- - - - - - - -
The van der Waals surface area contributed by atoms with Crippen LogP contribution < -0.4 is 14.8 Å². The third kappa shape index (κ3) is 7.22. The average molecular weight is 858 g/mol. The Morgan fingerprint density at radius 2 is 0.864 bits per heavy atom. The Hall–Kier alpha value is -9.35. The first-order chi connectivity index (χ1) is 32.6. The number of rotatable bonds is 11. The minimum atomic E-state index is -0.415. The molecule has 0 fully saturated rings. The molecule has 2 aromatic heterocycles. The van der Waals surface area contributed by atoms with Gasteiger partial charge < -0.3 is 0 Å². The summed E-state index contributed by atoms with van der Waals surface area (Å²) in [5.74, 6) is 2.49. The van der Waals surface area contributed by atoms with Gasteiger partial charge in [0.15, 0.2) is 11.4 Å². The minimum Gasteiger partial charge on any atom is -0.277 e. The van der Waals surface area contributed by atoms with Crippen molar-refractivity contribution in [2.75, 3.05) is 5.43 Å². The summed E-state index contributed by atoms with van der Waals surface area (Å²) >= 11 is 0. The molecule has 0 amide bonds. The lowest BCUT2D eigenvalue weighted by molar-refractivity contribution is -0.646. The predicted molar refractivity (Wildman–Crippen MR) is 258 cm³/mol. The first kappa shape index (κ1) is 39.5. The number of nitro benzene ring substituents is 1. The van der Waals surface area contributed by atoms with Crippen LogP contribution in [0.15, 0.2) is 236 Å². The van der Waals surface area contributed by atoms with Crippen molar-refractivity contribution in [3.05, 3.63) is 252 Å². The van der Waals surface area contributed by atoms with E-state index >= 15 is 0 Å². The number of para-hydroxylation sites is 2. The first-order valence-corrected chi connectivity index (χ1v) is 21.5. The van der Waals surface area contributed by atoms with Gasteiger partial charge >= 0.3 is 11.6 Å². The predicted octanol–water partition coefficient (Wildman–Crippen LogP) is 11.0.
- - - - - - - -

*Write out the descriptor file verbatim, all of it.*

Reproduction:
The van der Waals surface area contributed by atoms with Crippen LogP contribution < -0.4 is 14.8 Å². The third kappa shape index (κ3) is 7.22. The average molecular weight is 858 g/mol. The Morgan fingerprint density at radius 2 is 0.864 bits per heavy atom. The Hall–Kier alpha value is -9.35. The first-order chi connectivity index (χ1) is 32.6. The number of rotatable bonds is 11. The minimum atomic E-state index is -0.415. The molecule has 0 fully saturated rings. The molecule has 2 aromatic heterocycles. The van der Waals surface area contributed by atoms with Gasteiger partial charge < -0.3 is 0 Å². The summed E-state index contributed by atoms with van der Waals surface area (Å²) in [5.74, 6) is 2.49. The van der Waals surface area contributed by atoms with Gasteiger partial charge in [0.15, 0.2) is 11.4 Å². The minimum Gasteiger partial charge on any atom is -0.277 e. The van der Waals surface area contributed by atoms with Crippen molar-refractivity contribution in [2.75, 3.05) is 5.43 Å². The summed E-state index contributed by atoms with van der Waals surface area (Å²) >= 11 is 0. The molecule has 0 amide bonds. The lowest BCUT2D eigenvalue weighted by molar-refractivity contribution is -0.646. The predicted molar refractivity (Wildman–Crippen MR) is 258 cm³/mol. The first kappa shape index (κ1) is 39.5. The number of nitro benzene ring substituents is 1. The van der Waals surface area contributed by atoms with Crippen LogP contribution in [0.15, 0.2) is 236 Å². The van der Waals surface area contributed by atoms with Crippen molar-refractivity contribution in [3.05, 3.63) is 252 Å². The van der Waals surface area contributed by atoms with E-state index >= 15 is 0 Å². The number of para-hydroxylation sites is 2. The first-order valence-corrected chi connectivity index (χ1v) is 21.5. The van der Waals surface area contributed by atoms with Gasteiger partial charge >= 0.3 is 11.6 Å². The predicted octanol–water partition coefficient (Wildman–Crippen LogP) is 11.0.